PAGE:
The effects of increased crop production on livestock investments in a semi-arid area: some examples from Baringo district, Kenya
Little, Peter D.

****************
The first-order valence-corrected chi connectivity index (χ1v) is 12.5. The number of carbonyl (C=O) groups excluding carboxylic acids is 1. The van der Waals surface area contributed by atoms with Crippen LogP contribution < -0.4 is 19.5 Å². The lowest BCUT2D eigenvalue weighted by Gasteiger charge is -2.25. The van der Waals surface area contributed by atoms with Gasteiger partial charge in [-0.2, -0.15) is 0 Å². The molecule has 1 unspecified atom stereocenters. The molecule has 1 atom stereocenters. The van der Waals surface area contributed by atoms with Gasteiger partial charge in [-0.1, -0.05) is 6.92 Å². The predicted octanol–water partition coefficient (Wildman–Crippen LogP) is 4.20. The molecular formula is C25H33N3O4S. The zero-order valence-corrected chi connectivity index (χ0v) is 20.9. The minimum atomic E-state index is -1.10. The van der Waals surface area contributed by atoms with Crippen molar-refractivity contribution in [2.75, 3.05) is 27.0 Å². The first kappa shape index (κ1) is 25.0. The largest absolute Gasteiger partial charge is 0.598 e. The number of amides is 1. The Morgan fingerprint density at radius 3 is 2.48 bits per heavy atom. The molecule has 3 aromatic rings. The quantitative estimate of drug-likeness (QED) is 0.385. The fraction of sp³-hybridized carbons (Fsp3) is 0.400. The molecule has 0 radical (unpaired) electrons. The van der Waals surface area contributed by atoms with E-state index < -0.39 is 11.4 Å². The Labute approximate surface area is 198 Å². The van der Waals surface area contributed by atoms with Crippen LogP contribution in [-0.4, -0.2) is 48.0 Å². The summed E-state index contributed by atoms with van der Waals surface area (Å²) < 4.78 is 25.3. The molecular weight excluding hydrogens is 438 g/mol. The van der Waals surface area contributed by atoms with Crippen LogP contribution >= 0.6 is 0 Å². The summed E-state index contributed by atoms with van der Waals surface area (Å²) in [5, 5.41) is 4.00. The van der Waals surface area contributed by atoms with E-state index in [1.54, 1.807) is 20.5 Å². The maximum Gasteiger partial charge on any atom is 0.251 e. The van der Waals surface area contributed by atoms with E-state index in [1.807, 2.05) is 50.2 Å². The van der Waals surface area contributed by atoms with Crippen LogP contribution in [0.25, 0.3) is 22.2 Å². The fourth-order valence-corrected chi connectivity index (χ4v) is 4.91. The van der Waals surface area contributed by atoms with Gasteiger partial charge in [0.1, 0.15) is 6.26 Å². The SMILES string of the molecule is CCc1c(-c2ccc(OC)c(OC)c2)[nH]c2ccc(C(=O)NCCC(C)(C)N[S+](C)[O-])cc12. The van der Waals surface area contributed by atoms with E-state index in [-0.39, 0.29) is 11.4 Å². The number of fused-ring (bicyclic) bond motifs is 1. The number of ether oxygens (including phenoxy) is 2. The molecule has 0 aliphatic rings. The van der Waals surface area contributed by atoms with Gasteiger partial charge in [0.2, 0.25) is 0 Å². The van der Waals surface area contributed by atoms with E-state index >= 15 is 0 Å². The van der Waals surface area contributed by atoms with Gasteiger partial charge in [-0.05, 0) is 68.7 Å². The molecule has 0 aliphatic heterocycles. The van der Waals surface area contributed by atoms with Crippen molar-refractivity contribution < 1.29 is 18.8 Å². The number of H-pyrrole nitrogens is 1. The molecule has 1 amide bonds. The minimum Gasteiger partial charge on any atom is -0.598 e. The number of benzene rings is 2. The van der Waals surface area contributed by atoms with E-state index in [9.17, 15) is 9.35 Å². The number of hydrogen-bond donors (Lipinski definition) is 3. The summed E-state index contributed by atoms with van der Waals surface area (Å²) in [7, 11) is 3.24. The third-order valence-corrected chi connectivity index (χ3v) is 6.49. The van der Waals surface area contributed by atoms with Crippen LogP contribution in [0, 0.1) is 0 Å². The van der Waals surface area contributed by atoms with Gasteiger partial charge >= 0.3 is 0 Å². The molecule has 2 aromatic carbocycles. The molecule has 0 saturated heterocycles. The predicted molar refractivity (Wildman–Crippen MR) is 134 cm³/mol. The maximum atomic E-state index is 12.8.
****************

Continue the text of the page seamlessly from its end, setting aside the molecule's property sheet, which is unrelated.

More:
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The paper addresses the major premise of the arid and semi-arid lands (ASAL) program in Kenya which states that increased crop production in the semi-arid areas will lead to a reduction in livestock numbers since dependence on livestock for subsistence needs will be reduced. Theoretical support for this position derives from a "school of thought" in pastoral studies which posits that indigenous livestock production systems in Eastern Africa are maintained mainly for the purpose of supplying a steady source of food (i.e., pastoral products) for the pastoral population. Evidence from Njemps Location, Baringo District suggests that while increased crop production has substituted grain for pastoral products in the diet, it has not undermined the role of livestock as a form of investment. It is further argued that a focus on "statistical" averages in livestock holdings, rather than the range and variation in property ownership, informs development planners little about which group or groups of livestock owners will respond to increased opportunities for agriculture. Capital and labour requirements for irrigated agriculture in Njemps are such that the wealthier livestock owners are the individuals which are most capable of taking advantage of crop production opportunities. The dilemma in Njemps Location arises due to the fact that groups of livestock owners are responding to irrigated agriculture for different reasons: the rich pastoralists are investing in agriculture as a mechanism for supporting their livestock holdings, while the poorer families are being forced into agriculture out of necessity to meet subsistence needs and these latter households have only a minimal impact on the livestock sector. Because of this second group of households it is argued that crop production, especially low cost methods of dry land farming, should be encouraged in Njemps Location, but should not be perceived as a mechanism for supporting range management programs.